As kids return to school, districts are having to deal with a flurry of book challenges to their libraries, mostly from conservatives.
In March, The Houston Chronicle compiled a detailed list of the challenges that were being made to school libraries. Starting in 2019, when the term “critical race theory” became a catch-all used to oppose teaching about racism, the labor movement, gender identity, and sexual orientation, challenges and bans sharply skyrocket. In 2017, only five books were challenged and none removed. By 2021, the challenges had reached 29 and the removals 19.
A look at the titles that have been targeted reveal a sinister culture war being waged in public schools. Recently in Katy ISD, a parent complaint actually led to a police officer physically removing a book from the shelves after a parent complained it was “harmful.” The book in question was Flamer by Mike Curato, a critically acclaimed and award-winning coming of age story of a gay boy. The parent claimed that depictions of sex in the book made it pornographic. After a review of the material, KISD high school libraries will continue to make Flamer available to students.
Katy has had a number of disturbing challenges from conservative parents. A biography of Michelle Obama was challenged for promoting “reverse racism.”
In Keller ISD, a graphic novel version of The Diary of Anne Frank was temporarily removed from shelves, though the prose version remained available. Once again, a complaint of pornography was behind the challenge. Anne Frank describes her genitals in her tale of living in hiding during the Nazi occupation of Amsterdam. Once again, cooler heads prevailed and te book was unbanned.
Some schools, such as Cy Fair ISD, have attempted to reach a compromise with the angry parents demanding that books be banned from shelves. In that district, parents have the option to prohibit their child from checking out books from the library entirely, though they have ti opt-in specifically for that.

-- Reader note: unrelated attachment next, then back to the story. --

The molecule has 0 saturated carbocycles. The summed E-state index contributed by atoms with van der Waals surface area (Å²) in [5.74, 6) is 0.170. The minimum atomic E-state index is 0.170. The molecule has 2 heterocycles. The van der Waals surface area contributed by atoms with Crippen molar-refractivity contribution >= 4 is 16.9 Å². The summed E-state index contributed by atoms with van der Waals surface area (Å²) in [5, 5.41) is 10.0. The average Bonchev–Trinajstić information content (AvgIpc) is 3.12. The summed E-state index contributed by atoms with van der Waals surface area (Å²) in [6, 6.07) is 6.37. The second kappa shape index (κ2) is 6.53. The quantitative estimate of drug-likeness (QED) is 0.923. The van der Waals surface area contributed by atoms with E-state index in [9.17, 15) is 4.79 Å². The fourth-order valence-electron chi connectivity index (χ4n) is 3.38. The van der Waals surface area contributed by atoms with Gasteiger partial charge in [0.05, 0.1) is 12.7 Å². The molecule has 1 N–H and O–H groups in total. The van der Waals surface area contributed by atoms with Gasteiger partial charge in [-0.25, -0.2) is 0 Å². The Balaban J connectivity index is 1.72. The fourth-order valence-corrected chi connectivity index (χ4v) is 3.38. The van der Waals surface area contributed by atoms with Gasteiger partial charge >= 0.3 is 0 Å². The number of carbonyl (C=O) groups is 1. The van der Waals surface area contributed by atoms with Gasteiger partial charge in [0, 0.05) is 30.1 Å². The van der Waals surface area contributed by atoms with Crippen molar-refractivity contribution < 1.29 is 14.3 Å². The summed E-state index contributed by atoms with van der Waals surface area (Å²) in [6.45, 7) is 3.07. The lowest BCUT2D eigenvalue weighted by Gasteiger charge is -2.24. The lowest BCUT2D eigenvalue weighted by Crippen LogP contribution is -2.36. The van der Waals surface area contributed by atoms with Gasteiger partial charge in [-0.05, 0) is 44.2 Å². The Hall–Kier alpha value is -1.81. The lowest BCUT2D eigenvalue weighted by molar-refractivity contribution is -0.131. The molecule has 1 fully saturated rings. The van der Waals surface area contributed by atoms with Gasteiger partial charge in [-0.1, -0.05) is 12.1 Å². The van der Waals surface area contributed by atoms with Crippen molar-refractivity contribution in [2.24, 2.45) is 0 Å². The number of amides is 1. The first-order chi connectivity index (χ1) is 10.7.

Since last fall, teachers and school librarians have been living under a shadow when it comes to what books can be allowed in schools. The state government essentially put out a hit list targeting books. Those titles are almost exclusively based around diversity. In Prosper, a parent wanted a title about a Black Olympiad who dealt with racism in 1940s Tennessee off the shelves. Eanes ISD was attacked for sticking How to be Antiracist by Ibram X. Kendi on the shelves. A parent group wanted it replaced with copies of The Bible.
Many of the challenges tie in with another conservative crusade, that of accusing LGBT people of grooming children for sexual activity and deviant lifestyles. Many texts about growing up queer on trans have been accused of being pornography, with almost no depictions of heterosexuality in books receiving the same amount of resistance. Coupled with the state’s recent anti-trans initiatives such as sports bans and investigating parents for child abuse if they provide their children with gender afforming care, it appears that conservatives are trying to wipe the existence of trans people from public schools entirely.